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Hardcover Angles of Reflection Book

ISBN: 0716738317

ISBN13: 9780716738312

Angles of Reflection

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Format: Hardcover

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Book Overview

At the time her nine year old son was diagnosed with a brain tumour, Joan Richards was deeply involved in writing a book about the life and work of the 19th-century mathematician Augustus De Morgan.... This description may be from another edition of this product.

Customer Reviews

5 ratings

Reflecting on "Angles"

I read "Angles of Reflection" for a graduate course on untraditional history at Brown University, and as Joan Richards is our graduate advisor, she came to a class to discuss the book with us. The thing that struck me the most was that she said, "I just HAD to write this book". After you read it, you realize this book is a healing process, a way to come to grips with the whirlwind of drama that faced the Richards family as Ned's two medical mishaps came to light, and Richards' struggles as an academic and as a devoted mother. This book identifies the hardships academics face when the responsibilities of work and the devotion of family clash head on. I too highly suggest this book for those seeking careers in the academic field, but it is also a superb read for all. By the way, Ned is doing great, we too wondered about this :)

Divided Lives Redux

I just spent the past Saturday afternoon reading _Angles of Reflection_ by Joan L. Richards and was quite moved by it. For anyone who has had to grapple with balancing work and family -- including in academics where one's schedule is flexible but at times consuming and unpredictable -- this book is a must read along with other similar volumes, such as _Divided Lives_ and _True North_. Richards's depictions of "mother's time" and "professional time", as well as the conflict between the two, could very well have been a chapter in Alan Lightman's _Einstein's Dreams_. German culture is not a very hospitable environment for working mothers, but Richards navigates skillfully through maternal care, professional meetings, and daily annoyances like sharply abbreviated hours for grocery shopping. Her depiction of the German medical system, a form of socialized medicine, might be looked upon as idiosyncratic and Byzantine by all except those of us who have to deal with American HMO's on a regular basis. Past and present, as well as life and art, overlap in this deliciously engrossing volume: as she cares for her son, Richards works through the intricacies of her biographies of Augustus and Sophia De Morgan and finds in their child, Alice, a parallel story of parental concern. Richards's story reminded me of a statement attributed to Jackie Kennedy Onassis: when asked about raising her children, she is supposed to have said, "If I fail at this, nothing else matters." Above all else, Richards's love and care for her two boys shine through this volume, even on pages dense with Newton, the De Morgans, and probability theory. This book, written in the tradition of Jill Ker Conway, is required reading for anyone, but especially for those curious about how the thinking lives of academics intersects with the practical and emotional lives of the everyday world. Highly recommended.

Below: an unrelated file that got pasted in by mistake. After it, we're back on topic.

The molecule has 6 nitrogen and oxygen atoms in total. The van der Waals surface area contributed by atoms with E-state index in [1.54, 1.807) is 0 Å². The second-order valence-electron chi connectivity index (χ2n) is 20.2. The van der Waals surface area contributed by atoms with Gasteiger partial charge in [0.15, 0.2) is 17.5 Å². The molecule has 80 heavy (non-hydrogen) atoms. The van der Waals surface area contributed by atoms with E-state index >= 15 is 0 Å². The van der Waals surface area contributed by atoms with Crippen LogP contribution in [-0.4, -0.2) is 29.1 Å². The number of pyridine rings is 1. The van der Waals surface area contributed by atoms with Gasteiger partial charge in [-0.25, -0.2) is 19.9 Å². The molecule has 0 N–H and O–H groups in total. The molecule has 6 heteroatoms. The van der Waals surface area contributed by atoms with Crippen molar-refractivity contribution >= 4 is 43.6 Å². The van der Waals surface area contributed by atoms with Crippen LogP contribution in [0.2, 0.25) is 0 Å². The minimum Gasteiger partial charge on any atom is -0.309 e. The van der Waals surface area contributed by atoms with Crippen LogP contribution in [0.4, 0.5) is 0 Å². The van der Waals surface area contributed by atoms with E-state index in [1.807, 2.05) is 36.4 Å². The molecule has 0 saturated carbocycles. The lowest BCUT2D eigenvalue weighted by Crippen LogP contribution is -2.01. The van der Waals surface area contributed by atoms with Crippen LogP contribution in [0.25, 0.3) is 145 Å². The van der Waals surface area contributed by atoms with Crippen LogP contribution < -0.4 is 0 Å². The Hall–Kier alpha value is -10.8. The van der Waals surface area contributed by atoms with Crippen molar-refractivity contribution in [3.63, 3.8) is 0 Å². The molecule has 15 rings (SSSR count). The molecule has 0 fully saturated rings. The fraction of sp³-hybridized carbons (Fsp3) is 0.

Many angles to reflect upon

I have read this book twice, and recommended it to several friends, and find it a most complex and multi-faceted tale. On the one hand a poignant account of a sick child,and an examination of the difficult decisions everyone has to make under uncertainty, it is much more than that as it weaves Newton, Leibniz and Augustus de Morgan and the choices they made into the story. It was in many ways a brave decision of Joan Richards to write and publish this book, and those who read it can judge for themselves her success--I found it riveting, and even better on the second reading.

For the love of angles

I want it for my mom she is and angle and she should be in this book!!!

Degrees of Knowledge

"Angles of Reflection" is a both a well-told story and interesting examination of how we deal with uncertainty. The main story--that of a mother and son dealing with the boy's serious illnesses--is compelling and poignant. The account of the fears and frustrations that Joan Richards faces as she struggles to care for her son will resonate with anyone who has cared for a sick child. While the story is a sad one, the love and courage it illustrates makes it enjoyable and ultimately uplifting. What makes this book more than just a good story is that Richards weaves into the book the account of her work, studying the Victorian mathematician Augustus DeMorgan. She connects DeMorgan's work on the meaning of probability with the terrible uncertainty she faces about the life of her son. As she tries to balance her work and caring for her son, Richards is haunted by a letter of DeMorgan's. The letter in which DeMorgam first proposes the famous "four color" problem was written just before the death of his daughter, and yet he seems completely unaware of her illness.Richards is both a talented novelist and an insightful scholar of mathematical history. The way she combines these two talents makes for a unique and wonderful book. I highly recommend it: it is the most enjoyable book I have read in a long time, and it also made me realize how the way we view the world scientifically and mathematically affects how we view it emotionally and personally.
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